And speaking of the Samaritans, I always find it fascinating that we have the woman at the well, as well as the Good Samaritan, a male traveler found an injured man on the side of the road and he stopped and offered aid, carrying him to an inn, paying the innkeeper for the man’s care with the promise that if more was needed for the man’s care, he would return to cover the bill. Yet, this Samaritan, this negatively judged man, from a village that was scorned, stopped and gave aid while a Levite and a priest both purposely crossed the road to avoid the injured man. That is on my list of questions to ask once I reach heaven. Why are there two stories in the New Testament regarding Samaritans? Because they were a large group of people automatically judged negatively by society and You wanted to show You loved all anyway? Or to demonstrate that all (even Samaritans) have a capacity to demonstrate Your love and care for others? That You see into all men/women’s hearts?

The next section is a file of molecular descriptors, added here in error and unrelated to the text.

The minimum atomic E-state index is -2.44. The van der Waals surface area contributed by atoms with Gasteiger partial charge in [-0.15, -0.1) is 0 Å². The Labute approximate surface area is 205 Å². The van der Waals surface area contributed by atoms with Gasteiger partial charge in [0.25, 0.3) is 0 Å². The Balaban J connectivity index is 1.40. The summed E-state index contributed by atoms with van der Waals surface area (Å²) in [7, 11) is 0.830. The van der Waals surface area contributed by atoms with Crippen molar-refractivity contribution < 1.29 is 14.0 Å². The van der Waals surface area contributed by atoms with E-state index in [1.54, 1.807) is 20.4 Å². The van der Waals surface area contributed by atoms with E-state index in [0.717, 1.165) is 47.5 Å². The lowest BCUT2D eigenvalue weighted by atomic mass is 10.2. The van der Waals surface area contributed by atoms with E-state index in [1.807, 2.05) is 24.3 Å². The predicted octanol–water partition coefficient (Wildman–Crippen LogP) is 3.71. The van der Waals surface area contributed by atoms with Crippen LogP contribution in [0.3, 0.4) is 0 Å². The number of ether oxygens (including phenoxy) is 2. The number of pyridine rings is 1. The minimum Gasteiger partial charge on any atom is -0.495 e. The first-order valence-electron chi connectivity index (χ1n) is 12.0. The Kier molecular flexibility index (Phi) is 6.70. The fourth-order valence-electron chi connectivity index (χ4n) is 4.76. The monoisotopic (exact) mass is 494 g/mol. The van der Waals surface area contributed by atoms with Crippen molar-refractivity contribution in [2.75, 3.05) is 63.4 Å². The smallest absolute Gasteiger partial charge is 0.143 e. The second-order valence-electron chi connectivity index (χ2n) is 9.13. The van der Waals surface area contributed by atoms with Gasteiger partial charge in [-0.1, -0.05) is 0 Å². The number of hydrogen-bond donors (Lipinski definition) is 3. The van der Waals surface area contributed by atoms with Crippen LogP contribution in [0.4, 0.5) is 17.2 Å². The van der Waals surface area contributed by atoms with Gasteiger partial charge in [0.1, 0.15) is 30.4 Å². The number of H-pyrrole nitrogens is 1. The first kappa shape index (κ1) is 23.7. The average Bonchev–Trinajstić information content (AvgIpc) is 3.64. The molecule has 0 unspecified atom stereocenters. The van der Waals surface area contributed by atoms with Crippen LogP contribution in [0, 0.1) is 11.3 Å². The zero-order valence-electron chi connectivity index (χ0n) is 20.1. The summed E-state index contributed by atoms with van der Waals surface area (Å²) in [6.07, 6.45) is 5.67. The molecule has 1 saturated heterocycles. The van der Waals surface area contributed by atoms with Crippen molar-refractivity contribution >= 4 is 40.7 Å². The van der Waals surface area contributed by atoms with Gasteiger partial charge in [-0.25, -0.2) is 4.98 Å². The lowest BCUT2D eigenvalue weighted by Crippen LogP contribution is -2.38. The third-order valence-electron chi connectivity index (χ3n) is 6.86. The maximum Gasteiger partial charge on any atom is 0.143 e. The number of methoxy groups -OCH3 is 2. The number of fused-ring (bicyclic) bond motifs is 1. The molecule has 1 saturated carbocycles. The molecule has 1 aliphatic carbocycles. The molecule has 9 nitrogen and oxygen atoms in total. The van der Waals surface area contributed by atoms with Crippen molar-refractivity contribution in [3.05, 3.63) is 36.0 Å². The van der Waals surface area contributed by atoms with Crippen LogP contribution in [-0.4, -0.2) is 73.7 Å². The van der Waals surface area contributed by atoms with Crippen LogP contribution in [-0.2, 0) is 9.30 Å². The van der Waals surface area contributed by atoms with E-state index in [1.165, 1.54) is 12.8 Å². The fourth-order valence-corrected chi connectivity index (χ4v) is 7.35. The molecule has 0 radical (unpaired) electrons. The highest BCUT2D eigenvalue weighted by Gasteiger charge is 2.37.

We are not supposed to judge others. And it is clear that by the same measure we use to pass judgment on others, that is how we will be judged. I know I can be harsh, and I do not want someone as harsh as myself to be my judge. We need to be careful in judging.
There are some areas we need to judge and take care of—again our children’s or grandchildren’s misbehavior, lovingly confronting someone within the church who is not living within God’s will. We cannot judge them, but we can lovingly help them realize they might be engaging in something that will displease God.
But judgment is easy to slide into. One has to be on guard against the slide. Yet like now, that can be difficult. We hear others speaking judgments all around us, and can easily slip into the conversation and spew our judgment, opinion.
We must guard our thoughts and judgments. Lord, I ask that You always remind me to not judge others, to hold my judgments and to keep negative thoughts to myself. Let me share in a kindly manner toward all for me and ‘mybellaviews.’